Nell - Meaning of Nell
[ 1 syll. nel(l), ne-ll ] The baby girl name Nell is also used as a boy name, though it is far more popular for girls. It is pronounced as NEHL †. Nell has its origins in the Latin, Old Provençal, Old Greek, and Old English languages. It is used largely in English. The name developed as the medieval diminutive of Eleanor, Ellen, and Helen. The initial 'N-' came from the modification of the medieval term of endearment 'mine Ell' to 'my Nell'. Nell has been used as an independent name from the 17th century; it was borne by Eleanor 'Nell' Gwyn (1650-1687), the well-liked mistress of Charles II who was better known by her nickname. In literature, it has been made known by Little Nell or Nell Trent, the fictional heroine of Charles Dickens' novel The Old Curiosity Shop (1840-1841), and Ellen 'Nelly' Dean, the main narrator in Emily Bronte's novel, Wuthering Heights (1847). Nellie the Elephant (1956) was a popular song about a fictional intelligent elephant of this name.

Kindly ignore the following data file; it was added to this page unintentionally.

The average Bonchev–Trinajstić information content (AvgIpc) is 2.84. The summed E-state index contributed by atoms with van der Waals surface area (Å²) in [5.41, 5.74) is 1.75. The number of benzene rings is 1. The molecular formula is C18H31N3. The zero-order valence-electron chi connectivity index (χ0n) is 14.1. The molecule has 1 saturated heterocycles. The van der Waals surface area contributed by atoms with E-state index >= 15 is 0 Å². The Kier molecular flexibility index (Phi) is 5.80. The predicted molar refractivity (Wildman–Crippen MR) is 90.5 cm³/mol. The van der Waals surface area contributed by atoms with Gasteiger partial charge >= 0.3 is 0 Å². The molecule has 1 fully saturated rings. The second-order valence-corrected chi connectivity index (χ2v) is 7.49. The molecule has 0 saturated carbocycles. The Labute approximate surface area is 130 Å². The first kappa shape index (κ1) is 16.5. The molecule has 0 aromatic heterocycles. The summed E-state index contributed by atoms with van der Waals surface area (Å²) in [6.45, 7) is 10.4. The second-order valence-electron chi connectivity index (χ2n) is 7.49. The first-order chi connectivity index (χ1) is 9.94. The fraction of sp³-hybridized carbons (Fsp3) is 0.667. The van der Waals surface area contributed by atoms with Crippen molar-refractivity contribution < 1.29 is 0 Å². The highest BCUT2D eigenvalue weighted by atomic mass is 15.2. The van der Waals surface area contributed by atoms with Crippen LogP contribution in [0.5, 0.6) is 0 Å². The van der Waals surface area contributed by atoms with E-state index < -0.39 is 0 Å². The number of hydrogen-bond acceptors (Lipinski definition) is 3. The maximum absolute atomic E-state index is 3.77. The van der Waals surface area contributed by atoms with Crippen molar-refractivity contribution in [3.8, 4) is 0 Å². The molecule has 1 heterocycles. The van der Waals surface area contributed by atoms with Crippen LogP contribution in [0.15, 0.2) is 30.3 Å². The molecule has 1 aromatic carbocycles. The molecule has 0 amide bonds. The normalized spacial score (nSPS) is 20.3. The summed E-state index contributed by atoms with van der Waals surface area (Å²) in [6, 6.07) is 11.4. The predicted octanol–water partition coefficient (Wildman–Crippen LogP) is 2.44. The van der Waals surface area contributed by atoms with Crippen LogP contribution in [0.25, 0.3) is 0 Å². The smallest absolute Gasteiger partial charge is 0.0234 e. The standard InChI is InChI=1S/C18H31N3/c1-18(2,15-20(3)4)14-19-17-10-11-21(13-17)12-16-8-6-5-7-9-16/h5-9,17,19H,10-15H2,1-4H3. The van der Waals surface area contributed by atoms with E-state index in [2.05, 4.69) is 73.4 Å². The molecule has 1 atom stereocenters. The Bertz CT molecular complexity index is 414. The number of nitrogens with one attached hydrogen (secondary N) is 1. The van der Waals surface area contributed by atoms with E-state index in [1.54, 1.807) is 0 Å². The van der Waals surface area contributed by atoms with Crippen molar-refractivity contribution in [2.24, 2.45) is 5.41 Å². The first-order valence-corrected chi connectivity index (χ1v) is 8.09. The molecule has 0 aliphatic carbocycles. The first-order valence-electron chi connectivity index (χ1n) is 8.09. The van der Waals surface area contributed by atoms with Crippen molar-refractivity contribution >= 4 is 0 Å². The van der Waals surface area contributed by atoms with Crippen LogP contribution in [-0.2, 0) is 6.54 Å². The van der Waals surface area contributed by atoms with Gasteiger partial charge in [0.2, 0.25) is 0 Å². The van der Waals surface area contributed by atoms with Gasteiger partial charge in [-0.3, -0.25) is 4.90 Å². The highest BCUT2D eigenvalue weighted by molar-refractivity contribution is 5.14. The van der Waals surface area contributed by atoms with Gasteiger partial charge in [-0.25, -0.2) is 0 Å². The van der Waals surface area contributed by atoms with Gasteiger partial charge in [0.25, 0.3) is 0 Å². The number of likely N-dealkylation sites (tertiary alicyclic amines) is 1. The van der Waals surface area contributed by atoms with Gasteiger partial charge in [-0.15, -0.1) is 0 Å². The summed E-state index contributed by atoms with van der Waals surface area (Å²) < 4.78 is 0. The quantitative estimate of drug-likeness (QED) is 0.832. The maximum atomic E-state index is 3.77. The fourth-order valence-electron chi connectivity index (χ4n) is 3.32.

In addition, Nell is an English form of the Dutch, English, German, Italian, and Romanian Cornelia.
Nell is also a familiar form of the English Eleanor.
Nell is also an English familiar form of the Dutch, English, and Scandinavian Ellen.
Nell is also a familiar form of the English Helen.
Forms of Nell include the English Lanell, the Irish Neile, the name Nel, the Czech and Slavic Nela, the English Nelda, the English Neli, the English Nelia, the English Nelie, the English Nella, and the German and Hungarian Nelli.
See also the related form, the English Jenell.
Nell is unusual as a baby girl name. Its usage peaked modestly in 1902 with 0.088% of baby girls being named Nell. It was #186 in rank then. The baby name has dropped out of favor since then, and is used only on an infrequent scale now. In 2018, among the family of girl names directly related to Nell, Eleanor was the most popular. Nell has primarily been a baby girl name in the last century.
† Pronunciation for Nell: N as in "knee (N.IY)" ; EH as in "ebb (EH.B)" ; L as in "lay (L.EY)"